When this election cycle began I expected a fair amount of shovanism, homophobia (because of Giuliani) and racism.
What I didn’t expect was anti-Muslim sentiments against a Christian candidate running for president. Perhaps this has reached a climax with debate moderator Tim Russert asking about Farrakhans endorsement of Obama.
Then Hilary Clinton tried to gain points by saying, “You asked specifically if he [Obama] would reject it [the endorsement] and there’s a difference between denouncing and rejecting.” Obama replied, “If the word ‘reject’ Senator Clinton feels is stronger than the word ‘denounce’, then I’m happy to concede the point and I would reject and denounce [Farrakhan]”
Obama went on to clarify his position on the issue:
I think that they are unacceptable and reprehensible. I did not solicit this support. He expressed pride in an African-American who seems to be bringing the country together. I obviously can’t censor him, but it is not support that I sought. And we’re not doing anything, I assure you, formally or informally with Minister Farrakhan.
This isn’t the first time Islamphobia has creeped into the 2008 election. Previously both the McCain and Clinton campaign have made a big deal of Obama’s middle name, which is Hussein. Then there are the leaked photos that are designed to conjure images of radical Muslims in turbines.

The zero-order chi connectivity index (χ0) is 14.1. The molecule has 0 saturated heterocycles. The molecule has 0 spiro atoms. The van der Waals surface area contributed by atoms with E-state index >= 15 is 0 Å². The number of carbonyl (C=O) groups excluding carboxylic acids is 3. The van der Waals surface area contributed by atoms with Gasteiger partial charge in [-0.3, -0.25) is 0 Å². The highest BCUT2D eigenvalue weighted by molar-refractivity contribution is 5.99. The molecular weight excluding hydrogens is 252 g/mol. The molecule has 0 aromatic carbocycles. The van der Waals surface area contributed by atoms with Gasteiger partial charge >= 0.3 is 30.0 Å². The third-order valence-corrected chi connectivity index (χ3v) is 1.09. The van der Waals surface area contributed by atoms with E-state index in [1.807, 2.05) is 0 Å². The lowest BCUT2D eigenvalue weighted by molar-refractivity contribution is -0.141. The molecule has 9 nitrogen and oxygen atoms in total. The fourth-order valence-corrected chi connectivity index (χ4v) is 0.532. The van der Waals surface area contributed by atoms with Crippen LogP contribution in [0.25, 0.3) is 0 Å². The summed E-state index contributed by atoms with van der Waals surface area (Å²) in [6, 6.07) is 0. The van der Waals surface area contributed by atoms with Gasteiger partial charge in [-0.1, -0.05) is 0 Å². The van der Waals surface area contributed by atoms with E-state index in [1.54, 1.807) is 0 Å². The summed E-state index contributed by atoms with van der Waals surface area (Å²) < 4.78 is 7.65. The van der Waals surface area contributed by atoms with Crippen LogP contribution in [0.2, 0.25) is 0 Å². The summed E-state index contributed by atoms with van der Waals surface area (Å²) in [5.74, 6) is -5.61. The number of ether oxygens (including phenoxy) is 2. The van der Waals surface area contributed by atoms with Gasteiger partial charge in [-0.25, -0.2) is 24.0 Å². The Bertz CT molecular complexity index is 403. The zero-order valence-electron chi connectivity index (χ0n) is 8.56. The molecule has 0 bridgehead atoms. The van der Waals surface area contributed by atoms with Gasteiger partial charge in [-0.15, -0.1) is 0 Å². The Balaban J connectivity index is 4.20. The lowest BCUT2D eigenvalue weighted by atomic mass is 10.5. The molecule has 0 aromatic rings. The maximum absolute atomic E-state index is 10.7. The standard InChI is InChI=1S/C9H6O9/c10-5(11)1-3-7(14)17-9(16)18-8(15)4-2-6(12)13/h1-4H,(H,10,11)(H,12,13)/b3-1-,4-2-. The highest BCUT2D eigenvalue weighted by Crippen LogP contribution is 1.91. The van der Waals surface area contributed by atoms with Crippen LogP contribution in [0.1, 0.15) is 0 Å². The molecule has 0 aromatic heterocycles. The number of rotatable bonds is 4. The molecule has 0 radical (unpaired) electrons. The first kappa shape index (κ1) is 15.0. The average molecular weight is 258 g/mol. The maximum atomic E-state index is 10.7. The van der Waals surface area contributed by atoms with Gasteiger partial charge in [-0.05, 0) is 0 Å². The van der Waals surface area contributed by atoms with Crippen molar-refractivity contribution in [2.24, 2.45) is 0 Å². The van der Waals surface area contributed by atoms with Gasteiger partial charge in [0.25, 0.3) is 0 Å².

But a major point of Obamas campaign has been about uniting people. He wants to see Democrats and Republicans, black and white, Mid West and East Coast all work together. Perhaps one of the most divisive divides today is none of the above, but Jew versus Muslim.
Obama needs to reach out to both groups if his message of unity is authentic. If he truly denounces Farakhan as a whole he will be alienating black Muslims. What he can do is reject his anti-Semitism which he has done. Besides, in recent years Farrakhan has even denounced his own anti-Semintic comments.
But apparently many in Jewish community realize this was a game to score cheap points. Here’s what Jewish newspaper Haartez says:
Obama, talking about Farrakhan – and about anti-Semitism among African-Americans, which he also denounced in his speech on Martin Luther King Day – touched a sensitive nerve when he was talking about one possibility that’s inherent to his candidacy: he has the chance to restore the alliance between blacks and Jews.
This will not necessarily get Obama the votes of every Jewish liberal in this country. But it is also one promise that no American liberal Jew can simply ignore.